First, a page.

You can put lipstick on a pig, but it’s still a pig” is a well-known expression meaning that no cosmetic enhancement can ever successfully disguise the truth.
The phrase comes to mind frequently in my work addressing white-collar malfeasance and fraud. In every con or act of misconduct, people’s ability—or in any case attempt—to distract, deceive, and conceal is a critical job skill. Not unrelatedly, shellacking falsity and ineffectualness with peroxide is equally applicable to many of Donald Trump’s decisions and actions, and Thursday was no exception: the day after the midterm elections which saw the Democratic party retake control of the House as well as myriad other encroachments on Trump’s and Republican’s choke-hold on power, Mr. Trump sacked his attorney general, Jeff Sessions. Well, he didn’t actually do it; he ordered it be done. And then later that day, Mr. Trump also directed that CNN reporter Jim Acosta’s hard pass to the White House be revoked, following a heated confrontation between them at a press briefing.
The celebrity persona Trump crafted on The Apprentice is the corporate strongman, imperiously commanding, cowed by no one and merciless in declaring “you’re fired!” to all who fail to impress him. But as a recent Forbes post suggests in providing a long, though still only partial list, of high-level direct reports Trump has ousted by decree but not by hand, the reality suggests otherwise.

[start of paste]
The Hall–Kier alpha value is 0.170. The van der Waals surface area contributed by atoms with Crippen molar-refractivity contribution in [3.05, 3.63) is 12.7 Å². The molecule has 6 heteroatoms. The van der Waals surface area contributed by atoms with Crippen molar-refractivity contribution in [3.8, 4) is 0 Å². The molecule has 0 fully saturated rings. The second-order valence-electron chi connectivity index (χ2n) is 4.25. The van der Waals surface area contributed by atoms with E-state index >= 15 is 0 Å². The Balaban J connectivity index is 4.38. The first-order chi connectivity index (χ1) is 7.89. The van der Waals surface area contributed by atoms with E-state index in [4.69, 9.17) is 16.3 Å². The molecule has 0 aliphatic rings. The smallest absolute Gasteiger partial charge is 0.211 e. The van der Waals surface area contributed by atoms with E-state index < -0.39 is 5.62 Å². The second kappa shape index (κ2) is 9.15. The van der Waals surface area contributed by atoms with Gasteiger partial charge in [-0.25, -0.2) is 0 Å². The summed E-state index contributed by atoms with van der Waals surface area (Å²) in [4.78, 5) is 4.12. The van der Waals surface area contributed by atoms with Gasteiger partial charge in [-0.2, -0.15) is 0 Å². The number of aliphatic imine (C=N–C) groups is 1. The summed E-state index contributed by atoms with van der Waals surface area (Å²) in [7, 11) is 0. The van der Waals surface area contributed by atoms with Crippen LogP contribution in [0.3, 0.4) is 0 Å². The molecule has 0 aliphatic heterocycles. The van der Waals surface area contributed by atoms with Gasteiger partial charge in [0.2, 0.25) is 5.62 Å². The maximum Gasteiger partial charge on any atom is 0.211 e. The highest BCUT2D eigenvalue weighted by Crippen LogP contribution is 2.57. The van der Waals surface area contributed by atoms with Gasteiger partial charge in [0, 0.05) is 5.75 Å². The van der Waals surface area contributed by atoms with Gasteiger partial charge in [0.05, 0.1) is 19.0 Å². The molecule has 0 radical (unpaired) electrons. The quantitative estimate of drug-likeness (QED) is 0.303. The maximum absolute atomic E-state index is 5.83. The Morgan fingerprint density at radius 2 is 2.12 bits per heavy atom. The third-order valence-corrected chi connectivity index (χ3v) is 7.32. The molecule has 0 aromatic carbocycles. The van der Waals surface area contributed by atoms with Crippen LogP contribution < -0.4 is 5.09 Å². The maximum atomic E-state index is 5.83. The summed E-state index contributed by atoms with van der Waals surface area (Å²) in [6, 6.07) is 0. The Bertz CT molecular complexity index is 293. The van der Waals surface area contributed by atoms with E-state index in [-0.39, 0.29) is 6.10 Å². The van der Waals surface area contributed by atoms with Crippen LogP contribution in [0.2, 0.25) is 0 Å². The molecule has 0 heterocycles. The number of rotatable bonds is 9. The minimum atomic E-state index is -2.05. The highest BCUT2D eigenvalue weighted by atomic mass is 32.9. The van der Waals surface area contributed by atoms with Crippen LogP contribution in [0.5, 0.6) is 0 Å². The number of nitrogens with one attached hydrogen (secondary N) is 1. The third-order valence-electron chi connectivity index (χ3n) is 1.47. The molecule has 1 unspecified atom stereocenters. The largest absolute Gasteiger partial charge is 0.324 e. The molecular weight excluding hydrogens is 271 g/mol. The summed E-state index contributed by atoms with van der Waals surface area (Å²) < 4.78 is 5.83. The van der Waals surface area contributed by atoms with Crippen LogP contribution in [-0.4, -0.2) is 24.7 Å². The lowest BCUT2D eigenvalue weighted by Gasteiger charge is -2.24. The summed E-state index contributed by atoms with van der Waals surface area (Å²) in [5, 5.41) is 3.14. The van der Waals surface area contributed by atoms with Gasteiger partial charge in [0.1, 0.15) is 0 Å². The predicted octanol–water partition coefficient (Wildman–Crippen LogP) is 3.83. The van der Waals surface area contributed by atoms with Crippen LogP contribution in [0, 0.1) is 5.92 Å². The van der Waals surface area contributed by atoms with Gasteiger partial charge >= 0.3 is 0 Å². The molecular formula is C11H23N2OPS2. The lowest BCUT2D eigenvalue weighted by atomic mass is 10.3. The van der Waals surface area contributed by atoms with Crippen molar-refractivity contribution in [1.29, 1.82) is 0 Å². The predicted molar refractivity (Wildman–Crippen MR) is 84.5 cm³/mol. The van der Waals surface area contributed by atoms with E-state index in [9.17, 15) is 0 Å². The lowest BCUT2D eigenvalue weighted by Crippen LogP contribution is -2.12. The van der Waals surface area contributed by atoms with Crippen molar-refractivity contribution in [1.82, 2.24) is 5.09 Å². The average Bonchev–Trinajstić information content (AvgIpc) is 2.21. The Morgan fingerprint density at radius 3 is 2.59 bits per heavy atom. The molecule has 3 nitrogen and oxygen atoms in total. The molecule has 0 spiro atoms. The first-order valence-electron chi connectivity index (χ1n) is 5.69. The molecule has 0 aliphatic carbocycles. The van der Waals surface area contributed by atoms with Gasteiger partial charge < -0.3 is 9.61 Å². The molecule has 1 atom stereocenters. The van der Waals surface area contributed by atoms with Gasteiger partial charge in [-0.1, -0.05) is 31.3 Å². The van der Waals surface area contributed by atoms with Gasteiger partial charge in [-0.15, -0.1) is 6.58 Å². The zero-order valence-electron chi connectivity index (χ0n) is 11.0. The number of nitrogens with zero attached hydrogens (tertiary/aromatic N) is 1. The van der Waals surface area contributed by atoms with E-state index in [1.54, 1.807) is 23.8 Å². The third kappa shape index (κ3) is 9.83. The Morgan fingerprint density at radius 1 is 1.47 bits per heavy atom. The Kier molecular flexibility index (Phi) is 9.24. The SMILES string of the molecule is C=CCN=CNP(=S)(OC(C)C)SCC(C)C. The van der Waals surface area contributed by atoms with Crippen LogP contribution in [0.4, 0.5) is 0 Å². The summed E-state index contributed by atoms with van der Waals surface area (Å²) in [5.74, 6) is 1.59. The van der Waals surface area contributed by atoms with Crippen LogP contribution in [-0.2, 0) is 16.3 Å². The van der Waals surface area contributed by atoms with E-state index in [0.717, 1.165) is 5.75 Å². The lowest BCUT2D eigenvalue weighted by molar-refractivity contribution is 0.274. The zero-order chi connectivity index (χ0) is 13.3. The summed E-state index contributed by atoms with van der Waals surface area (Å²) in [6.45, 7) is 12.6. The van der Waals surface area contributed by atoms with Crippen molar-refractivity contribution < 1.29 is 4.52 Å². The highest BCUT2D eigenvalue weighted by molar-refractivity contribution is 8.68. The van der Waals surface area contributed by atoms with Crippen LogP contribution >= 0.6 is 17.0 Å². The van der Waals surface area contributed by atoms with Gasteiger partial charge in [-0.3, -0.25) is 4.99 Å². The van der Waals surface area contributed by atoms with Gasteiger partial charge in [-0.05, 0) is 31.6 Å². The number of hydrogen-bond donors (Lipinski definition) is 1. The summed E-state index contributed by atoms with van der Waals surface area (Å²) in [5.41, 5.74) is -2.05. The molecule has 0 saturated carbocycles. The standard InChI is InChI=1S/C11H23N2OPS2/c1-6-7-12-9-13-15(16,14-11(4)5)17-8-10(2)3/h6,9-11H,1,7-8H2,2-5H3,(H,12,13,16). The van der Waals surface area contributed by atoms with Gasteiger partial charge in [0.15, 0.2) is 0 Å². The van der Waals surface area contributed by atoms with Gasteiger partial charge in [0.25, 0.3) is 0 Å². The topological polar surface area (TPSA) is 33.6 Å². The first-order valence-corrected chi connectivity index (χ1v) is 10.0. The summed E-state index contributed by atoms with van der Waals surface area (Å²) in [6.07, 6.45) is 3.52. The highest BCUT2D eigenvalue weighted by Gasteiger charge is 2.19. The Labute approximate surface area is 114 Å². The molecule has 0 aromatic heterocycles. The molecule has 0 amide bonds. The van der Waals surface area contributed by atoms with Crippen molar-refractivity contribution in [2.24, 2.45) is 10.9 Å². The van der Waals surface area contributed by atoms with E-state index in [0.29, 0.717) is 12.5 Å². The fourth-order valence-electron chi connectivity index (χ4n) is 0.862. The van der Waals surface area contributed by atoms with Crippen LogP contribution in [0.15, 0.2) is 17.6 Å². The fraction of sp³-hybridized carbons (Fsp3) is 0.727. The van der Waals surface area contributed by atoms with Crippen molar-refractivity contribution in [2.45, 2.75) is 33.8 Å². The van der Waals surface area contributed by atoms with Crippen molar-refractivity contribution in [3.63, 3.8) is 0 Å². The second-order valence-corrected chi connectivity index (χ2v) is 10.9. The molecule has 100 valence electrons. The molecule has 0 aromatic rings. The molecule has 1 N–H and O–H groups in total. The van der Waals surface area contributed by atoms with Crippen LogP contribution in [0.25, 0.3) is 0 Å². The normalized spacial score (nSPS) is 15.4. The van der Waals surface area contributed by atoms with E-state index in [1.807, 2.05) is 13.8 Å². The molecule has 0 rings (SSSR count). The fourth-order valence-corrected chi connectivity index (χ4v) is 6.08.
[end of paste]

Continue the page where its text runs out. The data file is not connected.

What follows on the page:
Seeing Trump’s pattern of delegated dismissals laid out so clearly, catalyzed me to think more about it. Why would he consistently and repeatedly do this? What does this form of decision-making tell us about him as a leader?
One answer, the one Trump might want us to accept and which is affirmed in countless books and magazine articles detailing corporate titans’ recipes for effective leadership, is efficiency. Once deciding somebody is unworthy of ongoing employment, informing him or her of that would, so this line of thinking suggests, be a wasteful misuse of a busy leader’s valuable time. Successful leaders know when to delegate. Delegation is ingrained in management theory as a cornerstone of authoritative leadership.
Of course, as with many oversimplifications of complex ideas, there’s still a microbe of credence to it. Who can argue that executives should be smart and judicious with their time and effort? But that rationale doesn’t justify it as a universal practice and certainly fails to explain this person’s serial actions in these situations— a man who built a reputation of power and authority by firing people who is chronically unwilling or unable to finish that job personally.
There are some people who are almost sphynx-like. Unreadable and inscrutable. They rarely betray much if anything about what’s going on inside. You can’t tell—often, even if you ask, you won’t learn—what that person is thinking or feeling. Interaction is pulling teeth or decoding semaphores, more by inference and extrapolation than direct discourse. And then there are others whose inner life is fully on display, like visiting Sea World where you enter a thick-glassed viewing chamber to see everything under the surface.